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Environmental policy and the economic downturn

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  • Alex Bowen
  • Nicholas Stern

Abstract

This paper considers how environmental policies should respond to macroeconomic downturns. It first explores the implications of the global economic downturn of 2008--9 for environmental policies, focusing in particular on the example of action against climate change. The arguments for and against activist fiscal policies in general are then reviewed, and the case made that a demand-induced downturn provides a very good opportunity to undertake a necessary step change in the public spending component of environmental policies and to start working through a backlog of public investment to improve the environment. Fiscal policy should be used to improve the allocation of resources across time and space. Recent fiscal stimuli are considered in the light of this discussion. It is also argued that there is little cause to delay the introduction of price signals to internalize environmental externalities. But the levels at which such signals should be set requires careful analysis; changes over the business cycle may be warranted, depending on the nature of the environmental externality and the cause(s) of the business cycle in question. Copyright 2010, Oxford University Press.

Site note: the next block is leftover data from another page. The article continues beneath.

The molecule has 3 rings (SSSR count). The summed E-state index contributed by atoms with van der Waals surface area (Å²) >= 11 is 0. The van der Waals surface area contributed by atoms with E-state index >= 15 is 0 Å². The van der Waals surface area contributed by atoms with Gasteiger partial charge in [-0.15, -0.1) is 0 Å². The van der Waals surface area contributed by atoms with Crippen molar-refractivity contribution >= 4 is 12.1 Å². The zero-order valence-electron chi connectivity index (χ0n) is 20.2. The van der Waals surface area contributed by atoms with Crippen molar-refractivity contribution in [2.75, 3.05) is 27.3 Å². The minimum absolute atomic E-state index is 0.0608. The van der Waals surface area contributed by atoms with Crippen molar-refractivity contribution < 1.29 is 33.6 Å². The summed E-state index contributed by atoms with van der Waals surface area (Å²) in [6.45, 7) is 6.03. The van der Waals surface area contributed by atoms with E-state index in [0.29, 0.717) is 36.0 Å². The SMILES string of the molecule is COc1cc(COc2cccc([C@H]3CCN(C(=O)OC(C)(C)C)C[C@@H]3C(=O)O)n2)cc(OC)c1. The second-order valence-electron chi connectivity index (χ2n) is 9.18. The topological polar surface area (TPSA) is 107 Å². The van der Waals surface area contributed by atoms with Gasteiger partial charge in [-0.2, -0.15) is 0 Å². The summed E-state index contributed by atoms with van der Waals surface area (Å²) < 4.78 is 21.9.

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File URL: http://hdl.handle.net/10.1093/oxrep/grq007
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Bibliographic Info

Article provided by Oxford University Press in its journal Oxford Review of Economic Policy.

Volume (Year): 26 (2010)
Issue (Month): 2 (Summer)
Pages: 137-163

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Handle: RePEc:oup:oxford:v:26:y:2010:i:2:p:137-163

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Web page: http://oxrep.oupjournals.org/

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Cited by:
  1. Paul Ekins & Stefan Speck, 2014. "The fiscal implications of climate change and policy responses," Mitigation and Adaptation Strategies for Global Change, Springer, vol. 19(3), pages 355-374, March.
  2. Bowen, Alex, 2012. "'Green'growth,'green'jobs and labor markets," Policy Research Working Paper Series 5990, The World Bank.
  3. Alex Bowen, 2012. "‘Green’ growth, ‘green’ jobs and labour markets," Grantham Research Institute on Climate Change and the Environment Working Papers 76, Grantham Research Institute on Climate Change and the Environment.
  4. Zeba Anjum & Paul J. Burke & Reyer Gerlagh & David I. Stern, 2014. "Modeling the Emissions-Income Relationship Using Long-Run Growth Rates," CCEP Working Papers 1403, Centre for Climate Economics & Policy, Crawford School of Public Policy, The Australian National University.

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